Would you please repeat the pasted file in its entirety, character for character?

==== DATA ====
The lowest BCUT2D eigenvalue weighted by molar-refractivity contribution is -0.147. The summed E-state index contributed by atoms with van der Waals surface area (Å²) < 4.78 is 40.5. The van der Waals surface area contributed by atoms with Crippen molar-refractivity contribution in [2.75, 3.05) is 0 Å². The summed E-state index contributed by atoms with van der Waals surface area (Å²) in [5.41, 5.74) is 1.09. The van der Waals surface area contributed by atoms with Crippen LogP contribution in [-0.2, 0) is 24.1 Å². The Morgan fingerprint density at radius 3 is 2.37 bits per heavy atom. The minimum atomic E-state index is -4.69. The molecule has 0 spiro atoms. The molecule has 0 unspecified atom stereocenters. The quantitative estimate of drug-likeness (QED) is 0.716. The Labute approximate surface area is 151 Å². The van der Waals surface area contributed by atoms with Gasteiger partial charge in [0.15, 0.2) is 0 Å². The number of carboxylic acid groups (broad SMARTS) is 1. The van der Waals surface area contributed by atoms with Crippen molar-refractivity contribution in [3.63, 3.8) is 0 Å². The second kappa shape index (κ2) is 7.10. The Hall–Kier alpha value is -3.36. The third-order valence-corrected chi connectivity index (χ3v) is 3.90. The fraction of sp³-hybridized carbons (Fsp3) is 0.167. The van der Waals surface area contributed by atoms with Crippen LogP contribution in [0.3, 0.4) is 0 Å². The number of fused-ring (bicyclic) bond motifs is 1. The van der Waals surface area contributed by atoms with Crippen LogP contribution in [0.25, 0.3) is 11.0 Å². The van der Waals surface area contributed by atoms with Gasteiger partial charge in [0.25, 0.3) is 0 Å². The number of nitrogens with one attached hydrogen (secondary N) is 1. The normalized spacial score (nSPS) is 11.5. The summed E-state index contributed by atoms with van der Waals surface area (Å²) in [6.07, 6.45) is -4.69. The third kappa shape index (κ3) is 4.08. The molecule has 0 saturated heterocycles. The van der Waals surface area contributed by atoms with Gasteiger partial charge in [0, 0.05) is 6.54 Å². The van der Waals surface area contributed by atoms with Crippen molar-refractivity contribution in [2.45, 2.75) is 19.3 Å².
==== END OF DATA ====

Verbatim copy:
The lowest BCUT2D eigenvalue weighted by molar-refractivity contribution is -0.147. The summed E-state index contributed by atoms with van der Waals surface area (Å²) < 4.78 is 40.5. The van der Waals surface area contributed by atoms with Crippen molar-refractivity contribution in [2.75, 3.05) is 0 Å². The summed E-state index contributed by atoms with van der Waals surface area (Å²) in [5.41, 5.74) is 1.09. The van der Waals surface area contributed by atoms with Crippen LogP contribution in [-0.2, 0) is 24.1 Å². The Morgan fingerprint density at radius 3 is 2.37 bits per heavy atom. The minimum atomic E-state index is -4.69. The molecule has 0 spiro atoms. The molecule has 0 unspecified atom stereocenters. The quantitative estimate of drug-likeness (QED) is 0.716. The Labute approximate surface area is 151 Å². The van der Waals surface area contributed by atoms with Gasteiger partial charge in [0.15, 0.2) is 0 Å². The number of carboxylic acid groups (broad SMARTS) is 1. The van der Waals surface area contributed by atoms with Crippen molar-refractivity contribution in [3.63, 3.8) is 0 Å². The second kappa shape index (κ2) is 7.10. The Hall–Kier alpha value is -3.36. The third-order valence-corrected chi connectivity index (χ3v) is 3.90. The fraction of sp³-hybridized carbons (Fsp3) is 0.167. The van der Waals surface area contributed by atoms with Crippen LogP contribution in [0.3, 0.4) is 0 Å². The number of fused-ring (bicyclic) bond motifs is 1. The van der Waals surface area contributed by atoms with Crippen LogP contribution in [0.25, 0.3) is 11.0 Å². The van der Waals surface area contributed by atoms with Gasteiger partial charge in [0.25, 0.3) is 0 Å². The number of nitrogens with one attached hydrogen (secondary N) is 1. The normalized spacial score (nSPS) is 11.5. The summed E-state index contributed by atoms with van der Waals surface area (Å²) in [6.07, 6.45) is -4.69. The third kappa shape index (κ3) is 4.08. The molecule has 0 saturated heterocycles. The van der Waals surface area contributed by atoms with Gasteiger partial charge in [0, 0.05) is 6.54 Å². The van der Waals surface area contributed by atoms with Crippen molar-refractivity contribution in [2.45, 2.75) is 19.3 Å².